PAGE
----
• 64°

Tourism thriving in Oxford

Thanks to visitors who eat and shop while in Oxford, households in Lafayette County saw a tax relief of $761 because of funds raised from the 2 percent food and beverage and hotel/ motel tax.

Kinney Ferris, assistant director of Visit Oxford, presented some “bragging” numbers to the Oxford Tourism Council Wednesday on newly printed Economic Impact Cards that Visit Oxford produces during National Tourism Week.

The numbers showed tourism — and the tax revenue tourists generate — continue to grow.

“That means if we didn’t have visitors contributing, it would have cost homeowners an additional $761 to pay for the things we have here,” Ferris said. “A lot of cities don’t have the things Oxford has. Leaders probably wouldn’t raise taxes to get those things, but we just wouldn’t have them and some of what the 2 percent money goes toward are things that make Oxford special.”

Ferris said the $761 figure is derived by dividing the 2 percent tax collected by the number of households in Lafayette County, according to the U.S. Census.

Things funded by the 2 percent tax in the past include the Conference Center, FNC Park, Square landscaping, equipment to keep the Square clean, the new outdoor community pavilion and more. If not funded by the tax, they could have been paid using the city’s general fund, or just not created.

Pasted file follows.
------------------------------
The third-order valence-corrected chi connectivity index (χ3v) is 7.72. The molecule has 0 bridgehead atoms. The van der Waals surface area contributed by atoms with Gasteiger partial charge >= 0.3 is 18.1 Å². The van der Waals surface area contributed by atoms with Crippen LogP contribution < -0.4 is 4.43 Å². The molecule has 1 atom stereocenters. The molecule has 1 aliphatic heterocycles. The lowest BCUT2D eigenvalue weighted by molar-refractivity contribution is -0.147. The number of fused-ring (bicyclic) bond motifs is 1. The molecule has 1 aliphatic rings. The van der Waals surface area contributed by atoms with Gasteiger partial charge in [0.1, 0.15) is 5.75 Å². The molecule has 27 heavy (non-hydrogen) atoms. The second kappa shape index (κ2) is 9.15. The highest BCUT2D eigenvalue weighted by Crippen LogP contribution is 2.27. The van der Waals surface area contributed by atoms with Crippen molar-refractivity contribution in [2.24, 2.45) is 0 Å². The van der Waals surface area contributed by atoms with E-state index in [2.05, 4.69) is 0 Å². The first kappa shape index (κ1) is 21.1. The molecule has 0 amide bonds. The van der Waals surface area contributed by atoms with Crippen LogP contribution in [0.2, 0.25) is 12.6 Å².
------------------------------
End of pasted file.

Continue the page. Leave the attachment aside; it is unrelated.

Tourism up $24M

Oxford visitors spent nearly $154 million in Oxford and Lafayette County during the 2016 fiscal year, which runs from Oct. 1 to Sept. 30. The numbers come from the Travel and Tourism Economic Contribution Report, Mississippi Department Authority Division of Tourism and the U.S. Census Bureau.

In 2015, visitors spent $135 million in Oxford.

There are 2,000 jobs in Oxford currently in the travel and tourism industry, up 200 jobs from Fiscal Year 2015.

“We’re proud to know our office is helping to generate these funds,” Ferris said.

Capital investments in Oxford were almost $22 million in 2016, up nearly 5.2 million in 2015. Investment figures are based on new hotel construction, renovation of current hotels, restaurants and retail stores.

The hotel/motel tax brought in $450,993 in 2016 and the 2 percent food and beverage tax brought in $2,939,736, up 14 percent from 2015.